Another macronutrient that plants consume is phosphate, which is similar to nitrogen. The older leaves will be most affected. They will turn yellow and develop soggy brown spots. Green spots of algae may also form as they begin to break down the dying leaves. This condition is more uncommon, since fish foods like flakes contain phosphates. To prevent algae growth, some people may use phosphate-absorbing pads to their filters. This can lead to the plants being starved of phosphate.
Signs of phosphate deficiency on old leaves
Lack of magnesium looks similar to a lack of iron, where leaves turn lighter in color with dark veins, but in this case, the deficiency affects older leaves instead new ones. Sometimes the leaf edges may droop as well. Magnesium is typically included in most general-purpose fertilizers, so dose more of it as part of your fertilization routine or consider using a magnesium supplement or Epsom salts to supply this nutrient. This is often due to calcium deficiencies.
Signs that old leaves may have magnesium deficiencies
New leaves that grow in a twisty, gnarled manner are usually indicative of a calcium or hardness problem. In fact, calcium, magnesium, and manganese deficiencies often coincide with low water hardness. These minerals may be required to maintain the health of your crystal shrimp or discus if you have soft or RO/DI water. You can also slowly increase calcium levels and hardness by adding crushed coral to the substrate or filter, Wonder Shell to the aquarium, or Seachem Equilibrium minerals.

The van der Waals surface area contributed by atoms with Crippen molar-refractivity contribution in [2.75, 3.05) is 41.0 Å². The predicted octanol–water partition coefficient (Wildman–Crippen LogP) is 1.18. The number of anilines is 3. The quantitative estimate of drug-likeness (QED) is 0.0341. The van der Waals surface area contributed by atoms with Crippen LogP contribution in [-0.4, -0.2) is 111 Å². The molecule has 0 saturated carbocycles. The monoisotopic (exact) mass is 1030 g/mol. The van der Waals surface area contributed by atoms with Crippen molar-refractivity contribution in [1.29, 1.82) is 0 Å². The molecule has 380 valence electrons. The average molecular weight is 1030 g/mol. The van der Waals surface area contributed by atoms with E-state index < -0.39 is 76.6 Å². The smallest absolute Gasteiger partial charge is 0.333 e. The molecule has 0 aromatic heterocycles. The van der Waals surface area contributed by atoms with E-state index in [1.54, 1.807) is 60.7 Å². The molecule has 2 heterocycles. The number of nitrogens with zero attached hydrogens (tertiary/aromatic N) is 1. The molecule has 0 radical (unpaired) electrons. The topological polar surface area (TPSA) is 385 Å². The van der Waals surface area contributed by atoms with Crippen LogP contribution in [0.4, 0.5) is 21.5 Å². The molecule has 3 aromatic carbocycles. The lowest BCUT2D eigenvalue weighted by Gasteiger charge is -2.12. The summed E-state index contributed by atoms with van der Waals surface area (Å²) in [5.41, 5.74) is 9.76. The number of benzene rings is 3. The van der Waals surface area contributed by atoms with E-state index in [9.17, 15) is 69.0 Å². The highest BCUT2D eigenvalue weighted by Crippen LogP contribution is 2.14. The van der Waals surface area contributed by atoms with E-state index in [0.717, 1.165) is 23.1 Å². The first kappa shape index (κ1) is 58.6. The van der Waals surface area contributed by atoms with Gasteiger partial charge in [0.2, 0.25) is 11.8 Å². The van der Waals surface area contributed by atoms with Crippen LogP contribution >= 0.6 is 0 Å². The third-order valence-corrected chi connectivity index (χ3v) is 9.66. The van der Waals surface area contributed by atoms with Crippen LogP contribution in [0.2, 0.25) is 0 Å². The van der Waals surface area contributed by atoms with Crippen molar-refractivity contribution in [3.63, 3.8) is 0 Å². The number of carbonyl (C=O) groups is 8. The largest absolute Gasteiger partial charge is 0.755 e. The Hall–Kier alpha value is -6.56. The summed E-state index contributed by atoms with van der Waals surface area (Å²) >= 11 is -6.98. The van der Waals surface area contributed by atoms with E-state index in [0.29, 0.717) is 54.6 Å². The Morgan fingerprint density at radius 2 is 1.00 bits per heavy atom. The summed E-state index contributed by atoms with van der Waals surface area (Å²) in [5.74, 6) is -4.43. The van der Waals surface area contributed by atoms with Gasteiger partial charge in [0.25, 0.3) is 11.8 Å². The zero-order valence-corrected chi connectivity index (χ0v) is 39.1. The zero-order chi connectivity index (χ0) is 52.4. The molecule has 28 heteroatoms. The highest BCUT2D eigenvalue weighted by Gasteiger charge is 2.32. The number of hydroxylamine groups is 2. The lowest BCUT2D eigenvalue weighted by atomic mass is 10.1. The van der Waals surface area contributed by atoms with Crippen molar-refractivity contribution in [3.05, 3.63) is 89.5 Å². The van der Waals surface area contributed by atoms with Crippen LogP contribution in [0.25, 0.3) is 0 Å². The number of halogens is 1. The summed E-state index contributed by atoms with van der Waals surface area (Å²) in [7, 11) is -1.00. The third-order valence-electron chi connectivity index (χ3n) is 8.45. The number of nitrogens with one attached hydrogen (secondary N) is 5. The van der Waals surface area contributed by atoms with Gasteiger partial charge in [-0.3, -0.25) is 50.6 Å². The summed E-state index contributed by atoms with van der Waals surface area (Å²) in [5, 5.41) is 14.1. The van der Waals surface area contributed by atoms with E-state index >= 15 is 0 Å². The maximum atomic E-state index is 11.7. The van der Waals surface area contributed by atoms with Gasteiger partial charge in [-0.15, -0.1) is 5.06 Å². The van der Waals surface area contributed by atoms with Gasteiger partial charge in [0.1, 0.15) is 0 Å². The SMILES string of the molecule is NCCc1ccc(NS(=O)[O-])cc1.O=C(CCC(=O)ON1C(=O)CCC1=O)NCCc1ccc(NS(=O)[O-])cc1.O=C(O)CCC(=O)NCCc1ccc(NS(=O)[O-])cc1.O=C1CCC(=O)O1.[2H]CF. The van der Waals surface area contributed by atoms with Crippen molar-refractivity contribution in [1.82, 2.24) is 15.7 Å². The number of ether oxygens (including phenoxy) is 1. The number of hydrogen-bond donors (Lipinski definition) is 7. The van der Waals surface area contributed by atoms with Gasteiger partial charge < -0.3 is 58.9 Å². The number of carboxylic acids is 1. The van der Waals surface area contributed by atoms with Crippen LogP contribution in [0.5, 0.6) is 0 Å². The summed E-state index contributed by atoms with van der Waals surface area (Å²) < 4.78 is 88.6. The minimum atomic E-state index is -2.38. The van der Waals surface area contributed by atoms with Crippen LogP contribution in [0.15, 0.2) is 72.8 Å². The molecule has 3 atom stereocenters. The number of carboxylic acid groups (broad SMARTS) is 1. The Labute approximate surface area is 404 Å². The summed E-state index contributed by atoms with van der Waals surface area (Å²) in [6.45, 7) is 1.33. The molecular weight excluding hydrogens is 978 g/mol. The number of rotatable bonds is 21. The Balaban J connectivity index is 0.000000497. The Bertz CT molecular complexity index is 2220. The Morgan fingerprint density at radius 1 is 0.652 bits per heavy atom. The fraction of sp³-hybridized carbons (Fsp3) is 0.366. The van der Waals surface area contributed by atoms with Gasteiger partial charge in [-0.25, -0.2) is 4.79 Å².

Signs of calcium deficiency on new leaves
How to fix nutrient deficiencies
In order to properly treat your plants, identify the nutrient deficiency and how you’re going to fix it (e.g., add more fertilizer or specific supplements, increase the water hardness, feed more fish food, and/or remove some plants). You should ensure that the fertilizer you use has the correct nutrient. Easy Green does not affect water hardness, calcium, or other levels.
You can solve most deficiencies by increasing your intake of all-in one fertilizers. For instance, if you are missing nitrogen, it is likely that you are also missing other nutrients. If you only dose a nitrogen supplement, your plants will probably run out of other nutrients, and new deficiencies will start to pop up. However, dosing more Easy Green or Easy Root Tabs provides more of the macronutrients and micronutrients your plants need (and at all the right concentrations).
Simple Green is our recommended fertilizer. This fertilizer was initially developed for use in our retail store. It is easier to use than other supplements, has a higher nutrient concentration and is affordable. Easy Green is a liquid fertilizer that contains all the nutrients your aquatic plants require to thrive. Unlike other ammonia-based fertilizers, Easy Green is completely safe to use with fish, shrimp, snails, and other invertebrates.
It usually takes between two and three weeks for your plants to show a change. Once you do, you can determine whether your actions have helped or hurt them. Based on the results of the experiment, you can adjust your fertilization schedule to reflect what the plants are actually eating. Planted aquariums are an ever-evolving landscape with fertilizer needs that must change as plants grow over time, leaves are pruned, and plants are added or removed. Take care to examine your plants on a regular basis and jump on any nutrient deficiencies, and you’ll create a beautiful, thriving planted aquarium.
Get our infographic on plant nutrient deficiencies for quick reference here: